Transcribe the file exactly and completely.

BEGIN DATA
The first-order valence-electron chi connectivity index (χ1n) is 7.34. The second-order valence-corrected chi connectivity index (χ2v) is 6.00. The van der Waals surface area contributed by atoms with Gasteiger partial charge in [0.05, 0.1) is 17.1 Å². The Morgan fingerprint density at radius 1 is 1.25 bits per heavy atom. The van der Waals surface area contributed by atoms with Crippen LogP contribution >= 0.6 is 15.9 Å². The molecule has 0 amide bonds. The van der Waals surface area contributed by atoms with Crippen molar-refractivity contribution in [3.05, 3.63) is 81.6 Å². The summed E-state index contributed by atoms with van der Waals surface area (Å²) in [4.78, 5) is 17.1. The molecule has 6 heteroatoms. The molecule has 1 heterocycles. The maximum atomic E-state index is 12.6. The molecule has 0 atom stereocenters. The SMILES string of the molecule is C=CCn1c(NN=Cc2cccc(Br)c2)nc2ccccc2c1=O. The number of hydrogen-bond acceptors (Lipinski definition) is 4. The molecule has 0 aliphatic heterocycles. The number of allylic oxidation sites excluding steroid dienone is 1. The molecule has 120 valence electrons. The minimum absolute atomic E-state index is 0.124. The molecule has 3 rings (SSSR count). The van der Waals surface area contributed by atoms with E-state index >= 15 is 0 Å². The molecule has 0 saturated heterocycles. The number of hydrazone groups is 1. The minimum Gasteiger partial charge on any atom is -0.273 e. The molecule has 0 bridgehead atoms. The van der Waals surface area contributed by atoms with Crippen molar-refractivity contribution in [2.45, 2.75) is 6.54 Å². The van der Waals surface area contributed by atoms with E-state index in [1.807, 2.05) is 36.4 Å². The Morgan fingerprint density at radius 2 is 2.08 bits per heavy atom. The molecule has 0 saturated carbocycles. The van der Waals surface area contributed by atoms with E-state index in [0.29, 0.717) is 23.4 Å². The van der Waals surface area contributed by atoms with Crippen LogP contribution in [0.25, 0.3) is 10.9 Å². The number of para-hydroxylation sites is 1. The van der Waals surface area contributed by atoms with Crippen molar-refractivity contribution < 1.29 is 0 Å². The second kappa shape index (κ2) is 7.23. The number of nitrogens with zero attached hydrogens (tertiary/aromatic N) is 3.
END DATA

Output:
The first-order valence-electron chi connectivity index (χ1n) is 7.34. The second-order valence-corrected chi connectivity index (χ2v) is 6.00. The van der Waals surface area contributed by atoms with Gasteiger partial charge in [0.05, 0.1) is 17.1 Å². The Morgan fingerprint density at radius 1 is 1.25 bits per heavy atom. The van der Waals surface area contributed by atoms with Crippen LogP contribution >= 0.6 is 15.9 Å². The molecule has 0 amide bonds. The van der Waals surface area contributed by atoms with Crippen molar-refractivity contribution in [3.05, 3.63) is 81.6 Å². The summed E-state index contributed by atoms with van der Waals surface area (Å²) in [4.78, 5) is 17.1. The molecule has 6 heteroatoms. The molecule has 1 heterocycles. The maximum atomic E-state index is 12.6. The molecule has 0 atom stereocenters. The SMILES string of the molecule is C=CCn1c(NN=Cc2cccc(Br)c2)nc2ccccc2c1=O. The number of hydrogen-bond acceptors (Lipinski definition) is 4. The molecule has 0 aliphatic heterocycles. The number of allylic oxidation sites excluding steroid dienone is 1. The molecule has 120 valence electrons. The minimum absolute atomic E-state index is 0.124. The molecule has 3 rings (SSSR count). The van der Waals surface area contributed by atoms with E-state index >= 15 is 0 Å². The molecule has 0 saturated heterocycles. The number of hydrazone groups is 1. The minimum Gasteiger partial charge on any atom is -0.273 e. The molecule has 0 bridgehead atoms. The van der Waals surface area contributed by atoms with Crippen molar-refractivity contribution in [2.45, 2.75) is 6.54 Å². The van der Waals surface area contributed by atoms with E-state index in [1.807, 2.05) is 36.4 Å². The Morgan fingerprint density at radius 2 is 2.08 bits per heavy atom. The molecule has 0 saturated carbocycles. The van der Waals surface area contributed by atoms with E-state index in [0.29, 0.717) is 23.4 Å². The van der Waals surface area contributed by atoms with Crippen LogP contribution in [0.25, 0.3) is 10.9 Å². The number of para-hydroxylation sites is 1. The van der Waals surface area contributed by atoms with Crippen molar-refractivity contribution < 1.29 is 0 Å². The second kappa shape index (κ2) is 7.23. The number of nitrogens with zero attached hydrogens (tertiary/aromatic N) is 3.